At ClearlySo we have never been very enamoured of SIBs. They have always seemed an expensive and labour-intensive instrument, and not of good value to our clients, which is the fundamental test.
On the other hand they have been very intensively supported by government and leading players in the impact investment space. To some extent this proves the point about their lack of fundamental appeal. Surely an innovation so intensively supported would have progressed much more rapidly by this point.
This in no way undermines the monumental contribution they have made to how we think about the possibilities in impact investment. One breakthrough of SIBs, much to the credit of their creator, Social Finance, is that they secured payment by governments to investors based on social impacts achieved. This was an amazing accomplishment.
Fundamentally the problem that needs addressing is one of externalities. When enterprises generate high social impact as a by-product of what they do, society benefits. These benefits could be in the form of governmental expenditure which will no longer be necessary or things we simply enjoy for free, such as clean drinking water. The challenge has been how to capture the benefits of those positive externalities.
SIBs are a complicated way of achieving this, because they require a set of agreements between commissioners, investors, providers, impact verifiers and potentially others along the way. Securing agreement by so many parties is difficult and time-consuming. There are also fees at several levels. We have consistently argued for using the tax code to “tilt” in favour of enterprises generating positive social externalities as a more efficient mechanism. Such arguments have hitherto fallen on deaf ears.
Social Impact Incentives (SIINCs) are a positive innovation and a logical next step beyond SIBs. Originated by Roots of Impact, a German organisation, SIINCs have been developed in cooperation with the Swiss Agency for Development & Cooperation with a test on high impact enterprises in Latin America. In simple terms, a direct payment is made by an organisation such as a foundation or development agency (“outcomes payer”) to an organisation generating social impact. The need for an independent verifier of outcomes/impact on customers/beneficiaries remains but this is the only necessary complexity. Roots of Impact argue in a recent paper that the SIINC model is highly flexible and adaptable and doesn’t require any agreement except from the outcome payer and the enterprise. The payment increases the revenues of the enterprise and therefore the profitability of the enterprise is enhanced. Even an agreement with the investor may therefore prove unnecessary, and in any event can be quite a separate/unlinked discussion.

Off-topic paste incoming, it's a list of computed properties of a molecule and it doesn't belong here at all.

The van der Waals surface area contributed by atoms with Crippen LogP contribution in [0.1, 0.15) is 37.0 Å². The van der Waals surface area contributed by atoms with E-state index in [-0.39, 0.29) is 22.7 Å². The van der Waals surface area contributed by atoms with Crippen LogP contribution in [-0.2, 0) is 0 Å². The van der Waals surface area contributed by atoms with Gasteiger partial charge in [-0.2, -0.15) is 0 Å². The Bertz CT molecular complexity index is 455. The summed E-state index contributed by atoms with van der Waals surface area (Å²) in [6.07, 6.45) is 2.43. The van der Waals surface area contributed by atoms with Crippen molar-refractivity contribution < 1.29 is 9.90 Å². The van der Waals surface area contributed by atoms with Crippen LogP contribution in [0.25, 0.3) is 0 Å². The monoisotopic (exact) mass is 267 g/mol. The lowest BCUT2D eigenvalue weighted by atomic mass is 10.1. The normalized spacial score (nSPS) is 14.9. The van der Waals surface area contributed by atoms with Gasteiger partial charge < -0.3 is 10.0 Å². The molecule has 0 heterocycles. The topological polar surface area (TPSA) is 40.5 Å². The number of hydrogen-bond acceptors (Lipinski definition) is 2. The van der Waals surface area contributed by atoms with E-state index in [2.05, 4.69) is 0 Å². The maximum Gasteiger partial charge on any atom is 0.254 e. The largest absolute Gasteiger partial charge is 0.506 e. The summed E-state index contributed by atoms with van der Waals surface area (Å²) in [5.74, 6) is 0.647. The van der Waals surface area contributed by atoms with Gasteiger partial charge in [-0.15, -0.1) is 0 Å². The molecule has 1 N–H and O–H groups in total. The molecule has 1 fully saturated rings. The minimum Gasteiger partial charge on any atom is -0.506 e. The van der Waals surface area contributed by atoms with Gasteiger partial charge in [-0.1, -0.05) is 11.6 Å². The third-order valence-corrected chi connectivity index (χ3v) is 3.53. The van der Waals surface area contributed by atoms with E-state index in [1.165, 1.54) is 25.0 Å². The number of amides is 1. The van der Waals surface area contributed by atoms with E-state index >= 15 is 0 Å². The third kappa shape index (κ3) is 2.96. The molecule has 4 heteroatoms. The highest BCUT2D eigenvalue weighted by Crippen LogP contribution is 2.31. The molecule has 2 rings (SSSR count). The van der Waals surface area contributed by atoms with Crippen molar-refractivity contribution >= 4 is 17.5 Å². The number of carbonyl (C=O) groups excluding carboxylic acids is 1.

The brilliance of the SIINC model is that it facilitates payments by those who care about positive externalities directly to the enterprise thereby changing their business model. This is a simple, straightforward bilateral agreement, which addresses the inherent complexity of SIBs. The added cost for an independent verifier of impact should be more than offset by the cost savings achieved to governments, for example. As more positive externalities are captured this way capital markets will adapt to the new (payments-enhanced) business models of these high impact enterprises.
SIINCs are a brilliant innovation, a next step in the thinking prompted by SIBs and I congratulate Bjoern Struwer, Christina Moehrle and Rory Tews (all from Roots of Impact) in conceiving this innovation.
My only concern is that as a non-Anglo-Saxon innovation it will fail to get the attention it deserves.